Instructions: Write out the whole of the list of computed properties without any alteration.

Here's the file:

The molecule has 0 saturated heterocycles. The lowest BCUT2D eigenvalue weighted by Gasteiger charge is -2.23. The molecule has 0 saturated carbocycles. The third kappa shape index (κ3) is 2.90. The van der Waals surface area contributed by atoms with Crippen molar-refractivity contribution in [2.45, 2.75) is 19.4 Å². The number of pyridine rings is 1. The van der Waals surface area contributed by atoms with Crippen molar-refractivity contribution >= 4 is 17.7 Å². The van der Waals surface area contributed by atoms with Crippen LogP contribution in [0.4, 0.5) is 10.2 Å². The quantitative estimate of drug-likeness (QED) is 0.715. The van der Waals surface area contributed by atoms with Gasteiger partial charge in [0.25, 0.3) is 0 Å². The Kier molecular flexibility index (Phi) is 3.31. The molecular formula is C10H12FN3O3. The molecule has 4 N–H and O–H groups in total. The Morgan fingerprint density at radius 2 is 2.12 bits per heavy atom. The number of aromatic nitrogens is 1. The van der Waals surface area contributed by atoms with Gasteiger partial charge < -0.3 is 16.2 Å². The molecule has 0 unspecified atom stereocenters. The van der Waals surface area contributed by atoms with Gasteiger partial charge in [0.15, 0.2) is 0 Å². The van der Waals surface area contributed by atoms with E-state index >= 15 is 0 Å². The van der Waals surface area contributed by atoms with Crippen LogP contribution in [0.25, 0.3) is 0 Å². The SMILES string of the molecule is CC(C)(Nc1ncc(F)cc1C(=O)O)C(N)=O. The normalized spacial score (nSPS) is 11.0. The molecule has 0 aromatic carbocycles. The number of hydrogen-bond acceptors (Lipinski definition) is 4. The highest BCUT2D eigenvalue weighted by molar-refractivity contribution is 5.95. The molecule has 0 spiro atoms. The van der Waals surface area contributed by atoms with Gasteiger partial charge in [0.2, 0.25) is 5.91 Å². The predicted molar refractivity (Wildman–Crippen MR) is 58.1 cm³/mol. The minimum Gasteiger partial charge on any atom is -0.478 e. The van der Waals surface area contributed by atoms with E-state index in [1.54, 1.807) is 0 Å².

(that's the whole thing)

The molecule has 0 saturated heterocycles. The lowest BCUT2D eigenvalue weighted by Gasteiger charge is -2.23. The molecule has 0 saturated carbocycles. The third kappa shape index (κ3) is 2.90. The van der Waals surface area contributed by atoms with Crippen molar-refractivity contribution in [2.45, 2.75) is 19.4 Å². The number of pyridine rings is 1. The van der Waals surface area contributed by atoms with Crippen molar-refractivity contribution >= 4 is 17.7 Å². The van der Waals surface area contributed by atoms with Crippen LogP contribution in [0.4, 0.5) is 10.2 Å². The quantitative estimate of drug-likeness (QED) is 0.715. The van der Waals surface area contributed by atoms with Gasteiger partial charge in [0.25, 0.3) is 0 Å². The Kier molecular flexibility index (Phi) is 3.31. The molecular formula is C10H12FN3O3. The molecule has 4 N–H and O–H groups in total. The Morgan fingerprint density at radius 2 is 2.12 bits per heavy atom. The number of aromatic nitrogens is 1. The van der Waals surface area contributed by atoms with Gasteiger partial charge < -0.3 is 16.2 Å². The molecule has 0 unspecified atom stereocenters. The van der Waals surface area contributed by atoms with Gasteiger partial charge in [0.15, 0.2) is 0 Å². The van der Waals surface area contributed by atoms with E-state index >= 15 is 0 Å². The van der Waals surface area contributed by atoms with Crippen LogP contribution in [0.25, 0.3) is 0 Å². The SMILES string of the molecule is CC(C)(Nc1ncc(F)cc1C(=O)O)C(N)=O. The normalized spacial score (nSPS) is 11.0. The molecule has 0 aromatic carbocycles. The number of hydrogen-bond acceptors (Lipinski definition) is 4. The highest BCUT2D eigenvalue weighted by molar-refractivity contribution is 5.95. The molecule has 0 spiro atoms. The van der Waals surface area contributed by atoms with Gasteiger partial charge in [0.2, 0.25) is 5.91 Å². The predicted molar refractivity (Wildman–Crippen MR) is 58.1 cm³/mol. The minimum Gasteiger partial charge on any atom is -0.478 e. The van der Waals surface area contributed by atoms with E-state index in [1.54, 1.807) is 0 Å².